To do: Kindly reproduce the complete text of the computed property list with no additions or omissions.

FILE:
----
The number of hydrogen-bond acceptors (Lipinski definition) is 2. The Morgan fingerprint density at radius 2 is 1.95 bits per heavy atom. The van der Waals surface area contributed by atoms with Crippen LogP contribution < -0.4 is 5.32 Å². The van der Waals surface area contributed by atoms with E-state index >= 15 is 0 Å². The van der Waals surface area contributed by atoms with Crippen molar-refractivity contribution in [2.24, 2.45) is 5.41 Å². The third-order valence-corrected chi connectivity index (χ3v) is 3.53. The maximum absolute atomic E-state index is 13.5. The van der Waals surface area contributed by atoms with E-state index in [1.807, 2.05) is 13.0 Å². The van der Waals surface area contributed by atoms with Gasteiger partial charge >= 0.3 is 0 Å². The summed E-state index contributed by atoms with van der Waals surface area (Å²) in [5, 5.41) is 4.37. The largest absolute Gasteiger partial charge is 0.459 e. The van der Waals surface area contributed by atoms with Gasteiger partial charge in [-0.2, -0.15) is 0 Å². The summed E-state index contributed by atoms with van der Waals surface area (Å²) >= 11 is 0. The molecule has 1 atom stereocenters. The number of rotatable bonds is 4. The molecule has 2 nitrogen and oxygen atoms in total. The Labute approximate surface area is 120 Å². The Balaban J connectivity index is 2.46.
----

The number of hydrogen-bond acceptors (Lipinski definition) is 2. The Morgan fingerprint density at radius 2 is 1.95 bits per heavy atom. The van der Waals surface area contributed by atoms with Crippen LogP contribution < -0.4 is 5.32 Å². The van der Waals surface area contributed by atoms with E-state index >= 15 is 0 Å². The van der Waals surface area contributed by atoms with Crippen molar-refractivity contribution in [2.24, 2.45) is 5.41 Å². The third-order valence-corrected chi connectivity index (χ3v) is 3.53. The maximum absolute atomic E-state index is 13.5. The van der Waals surface area contributed by atoms with E-state index in [1.807, 2.05) is 13.0 Å². The van der Waals surface area contributed by atoms with Gasteiger partial charge >= 0.3 is 0 Å². The summed E-state index contributed by atoms with van der Waals surface area (Å²) in [5, 5.41) is 4.37. The largest absolute Gasteiger partial charge is 0.459 e. The van der Waals surface area contributed by atoms with Gasteiger partial charge in [-0.2, -0.15) is 0 Å². The summed E-state index contributed by atoms with van der Waals surface area (Å²) >= 11 is 0. The molecule has 1 atom stereocenters. The number of rotatable bonds is 4. The molecule has 2 nitrogen and oxygen atoms in total. The Labute approximate surface area is 120 Å². The Balaban J connectivity index is 2.46.